Name calling, bullying, physical violence, and/or criminal behavior in the schools will not be tolerated! Furthermore, ethnic slurs against being Chicano/a (or any other ethnicity) will be dealt with immediately and most effectively. No student in the school will suffer from fear for their safety nor from fear that something will NOT be done about their safety if it is threatened. Another factor of such a school is that the carrying of anything which could in even the slightest way be considered a weapon will be prohibited. Another thing that this school will closely monitor (if need be), is child abuse from the home if evidence of such is found. Social workers at those schools will be needed, to deal with any detected violence from the home. Another thing that is important to monitor for violence against K-12 students is any violence that may occur against them on the way to and from their homes, either while walking or taking the bus. The school will tolerate no type of violence, either intentional or unintentional, verbal or physical, internal or external against any student for any reason at any time anywhere! Remember: This is a Maslowvian School!
Love and Belongingness Needs
Students at these schools will be allowed, encouraged, and praised for speaking, reading, and writing in Spanish (as well as doing so in English). Positive feedback to the students will be an iron-clad rule for ALL students in the school. In addition, the school will not forget that many times the language that Chicano/a students use at home is Spanish or Spanglish, and any derivatives of them, and as such, teachers will allow the students to speak in either Spanish of English (whether in and out of the classroom). All school personnel, in fact, will be encouraged to be bilingual and to model bilingualism and biculturalism at all times. Students will also be shown “PROPER” affection at all times by school personnel. Furthermore, school personnel will carefully monitor if a student does not appear (or seem to think) that they are not loved and welcomed in the school (for whatever reason), and this will be reported to the counselor and/or the social worker.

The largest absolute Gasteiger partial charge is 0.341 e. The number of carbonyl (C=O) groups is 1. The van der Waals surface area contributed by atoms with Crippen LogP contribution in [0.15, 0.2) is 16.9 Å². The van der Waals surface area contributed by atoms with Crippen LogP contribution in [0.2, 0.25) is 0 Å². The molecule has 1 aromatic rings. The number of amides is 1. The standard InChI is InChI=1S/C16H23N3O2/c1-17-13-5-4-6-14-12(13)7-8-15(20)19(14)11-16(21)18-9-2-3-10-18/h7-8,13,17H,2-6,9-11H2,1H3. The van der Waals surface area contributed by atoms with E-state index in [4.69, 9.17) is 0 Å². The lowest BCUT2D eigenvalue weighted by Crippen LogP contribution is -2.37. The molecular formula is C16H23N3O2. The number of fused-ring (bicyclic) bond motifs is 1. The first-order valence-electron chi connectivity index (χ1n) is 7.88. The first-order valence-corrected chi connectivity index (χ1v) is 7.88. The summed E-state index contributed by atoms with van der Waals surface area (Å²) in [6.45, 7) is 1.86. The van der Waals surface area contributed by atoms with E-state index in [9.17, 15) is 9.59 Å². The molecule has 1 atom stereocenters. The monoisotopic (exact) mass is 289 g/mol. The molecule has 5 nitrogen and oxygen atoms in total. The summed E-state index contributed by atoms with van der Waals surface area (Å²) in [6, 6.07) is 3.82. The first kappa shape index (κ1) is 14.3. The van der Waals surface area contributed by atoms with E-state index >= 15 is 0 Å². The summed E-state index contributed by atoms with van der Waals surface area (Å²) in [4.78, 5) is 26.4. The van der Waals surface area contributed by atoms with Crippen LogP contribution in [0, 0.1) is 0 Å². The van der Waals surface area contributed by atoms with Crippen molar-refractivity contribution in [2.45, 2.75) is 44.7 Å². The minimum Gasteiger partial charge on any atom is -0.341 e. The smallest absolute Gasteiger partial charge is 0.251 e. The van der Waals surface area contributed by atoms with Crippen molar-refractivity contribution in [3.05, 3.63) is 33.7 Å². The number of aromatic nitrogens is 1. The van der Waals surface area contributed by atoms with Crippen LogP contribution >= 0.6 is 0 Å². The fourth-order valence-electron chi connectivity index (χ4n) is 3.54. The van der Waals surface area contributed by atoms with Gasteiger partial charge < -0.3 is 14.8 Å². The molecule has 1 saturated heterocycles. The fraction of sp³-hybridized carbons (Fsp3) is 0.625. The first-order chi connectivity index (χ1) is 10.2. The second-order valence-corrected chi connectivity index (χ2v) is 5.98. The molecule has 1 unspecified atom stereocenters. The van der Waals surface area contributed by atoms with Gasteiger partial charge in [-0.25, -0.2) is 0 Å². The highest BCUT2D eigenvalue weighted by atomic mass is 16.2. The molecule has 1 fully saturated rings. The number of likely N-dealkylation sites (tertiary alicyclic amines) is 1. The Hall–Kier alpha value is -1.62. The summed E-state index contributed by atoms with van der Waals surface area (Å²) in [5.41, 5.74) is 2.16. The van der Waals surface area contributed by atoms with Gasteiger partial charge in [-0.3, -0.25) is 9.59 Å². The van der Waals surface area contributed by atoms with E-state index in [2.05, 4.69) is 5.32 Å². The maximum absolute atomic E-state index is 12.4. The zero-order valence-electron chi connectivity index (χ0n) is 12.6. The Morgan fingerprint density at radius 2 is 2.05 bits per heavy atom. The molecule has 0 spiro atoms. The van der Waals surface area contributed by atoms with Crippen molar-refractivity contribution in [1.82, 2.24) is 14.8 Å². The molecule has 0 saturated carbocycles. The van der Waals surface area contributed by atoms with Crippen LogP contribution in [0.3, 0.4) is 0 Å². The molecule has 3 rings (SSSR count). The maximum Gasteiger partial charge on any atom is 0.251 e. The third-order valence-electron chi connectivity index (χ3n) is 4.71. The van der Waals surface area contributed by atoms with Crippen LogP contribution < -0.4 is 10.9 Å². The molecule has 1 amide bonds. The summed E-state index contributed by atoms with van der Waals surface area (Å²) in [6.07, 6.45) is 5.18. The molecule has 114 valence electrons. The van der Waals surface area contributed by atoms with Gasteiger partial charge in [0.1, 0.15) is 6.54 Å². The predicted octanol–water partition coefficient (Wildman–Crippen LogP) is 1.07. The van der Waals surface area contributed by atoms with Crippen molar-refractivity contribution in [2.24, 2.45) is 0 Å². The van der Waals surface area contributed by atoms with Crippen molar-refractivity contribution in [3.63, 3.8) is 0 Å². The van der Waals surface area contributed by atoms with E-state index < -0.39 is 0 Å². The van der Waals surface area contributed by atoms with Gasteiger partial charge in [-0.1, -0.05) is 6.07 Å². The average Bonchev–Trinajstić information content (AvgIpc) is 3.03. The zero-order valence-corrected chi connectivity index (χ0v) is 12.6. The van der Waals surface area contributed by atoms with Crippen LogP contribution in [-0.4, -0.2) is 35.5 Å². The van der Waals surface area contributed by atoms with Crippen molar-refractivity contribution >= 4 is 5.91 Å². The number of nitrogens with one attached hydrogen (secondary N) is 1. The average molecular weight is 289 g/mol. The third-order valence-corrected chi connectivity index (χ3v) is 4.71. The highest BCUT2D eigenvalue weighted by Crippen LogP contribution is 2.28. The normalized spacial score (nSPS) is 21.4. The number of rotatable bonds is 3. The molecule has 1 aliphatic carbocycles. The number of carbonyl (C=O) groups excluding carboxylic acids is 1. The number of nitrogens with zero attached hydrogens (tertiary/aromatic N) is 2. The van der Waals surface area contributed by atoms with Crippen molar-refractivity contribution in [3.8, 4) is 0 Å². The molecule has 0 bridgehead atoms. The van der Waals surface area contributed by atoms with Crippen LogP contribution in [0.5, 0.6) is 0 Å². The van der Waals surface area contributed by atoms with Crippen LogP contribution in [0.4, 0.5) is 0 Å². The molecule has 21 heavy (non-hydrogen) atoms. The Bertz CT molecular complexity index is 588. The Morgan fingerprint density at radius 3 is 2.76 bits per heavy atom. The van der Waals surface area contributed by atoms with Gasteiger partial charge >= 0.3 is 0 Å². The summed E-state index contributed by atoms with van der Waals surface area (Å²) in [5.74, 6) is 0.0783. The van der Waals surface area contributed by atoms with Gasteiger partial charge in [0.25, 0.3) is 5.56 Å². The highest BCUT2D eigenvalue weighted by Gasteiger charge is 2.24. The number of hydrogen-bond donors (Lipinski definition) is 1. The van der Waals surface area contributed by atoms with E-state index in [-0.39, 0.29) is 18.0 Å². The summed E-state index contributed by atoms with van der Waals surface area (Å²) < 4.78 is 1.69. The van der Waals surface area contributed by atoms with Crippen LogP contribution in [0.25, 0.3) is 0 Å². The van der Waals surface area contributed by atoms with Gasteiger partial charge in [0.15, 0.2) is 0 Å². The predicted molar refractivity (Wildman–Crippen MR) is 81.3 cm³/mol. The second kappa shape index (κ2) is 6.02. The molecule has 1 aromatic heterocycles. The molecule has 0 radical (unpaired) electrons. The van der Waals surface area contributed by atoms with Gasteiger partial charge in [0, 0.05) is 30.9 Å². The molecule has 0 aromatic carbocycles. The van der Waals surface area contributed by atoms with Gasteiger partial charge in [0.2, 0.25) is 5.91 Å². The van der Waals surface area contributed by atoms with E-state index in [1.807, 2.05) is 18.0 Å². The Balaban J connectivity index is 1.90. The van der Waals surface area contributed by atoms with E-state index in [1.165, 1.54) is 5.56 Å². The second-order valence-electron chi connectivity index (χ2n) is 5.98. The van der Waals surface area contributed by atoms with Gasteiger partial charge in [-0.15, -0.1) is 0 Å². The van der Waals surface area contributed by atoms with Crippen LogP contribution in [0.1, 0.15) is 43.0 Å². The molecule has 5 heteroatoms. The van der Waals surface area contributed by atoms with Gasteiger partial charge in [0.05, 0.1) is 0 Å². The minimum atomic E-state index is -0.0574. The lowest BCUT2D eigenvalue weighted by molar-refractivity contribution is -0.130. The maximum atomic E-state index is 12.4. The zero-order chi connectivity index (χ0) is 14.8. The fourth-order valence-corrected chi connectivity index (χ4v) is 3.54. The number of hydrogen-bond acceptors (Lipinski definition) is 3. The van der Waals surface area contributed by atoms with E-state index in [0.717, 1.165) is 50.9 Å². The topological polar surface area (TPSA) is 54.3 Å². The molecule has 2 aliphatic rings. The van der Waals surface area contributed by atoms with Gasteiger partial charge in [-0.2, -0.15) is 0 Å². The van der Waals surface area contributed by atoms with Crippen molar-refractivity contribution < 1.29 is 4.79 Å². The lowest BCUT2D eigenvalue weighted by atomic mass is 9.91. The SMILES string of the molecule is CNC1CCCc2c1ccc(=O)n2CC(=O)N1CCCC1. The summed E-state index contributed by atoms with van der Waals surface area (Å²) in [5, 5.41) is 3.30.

Another thing that will be stressed in the school is that students will be encouraged to know about, to praise, and to admire role models from Chicano or Mexican ancestry or cultures, such a political figures, movie stars, writers, singers, entertainers, and/or just well-liked family members. Students will be encouraged to learn about their family trees and find out if they are connected to well-known persons or peoples from the past. In addition, students at no time will be criticized for pointing out affection or admiration for positive cultural icons (whether Chicano/a or not). Because Chicano/a children from poor or abusive homes are less likely to achieve in school, the “less well-off” students will be a priority in monitoring for their sense of “belongingness” in the building, in the community, and in the U.S. As many reminders as necessary will be on display for students about their history and culture. Remember: This is a Maslowvian School!
The famous poet William Wordsworth has been credited as writing: True dignity abides with him alone/ Who in the silent hour of inward thought/ Can still suspect, and still revere himself/ In loneliness of heart.” Such will be the goal of the school. It can probably said that without feeling good about yourself, there can occur very little or no learning. In addition, not feeling good about oneself can lead to maladaptive behavior (Greenberg, et al, 1986). Looking out for the self-esteem needs of Chicano/a children in K-12 schools, therefore, may be the most important thing that schools can do. In his 1954 book, called Motivation and Learning, Maslow stressed that the most basic level of needs must be met before a person has the desire to (or be motivated to) reach secondary and higher level needs. So schools can forget about teaching the ABC’s and the 3R’s unless we protect the self-esteem of Chicano/a learners.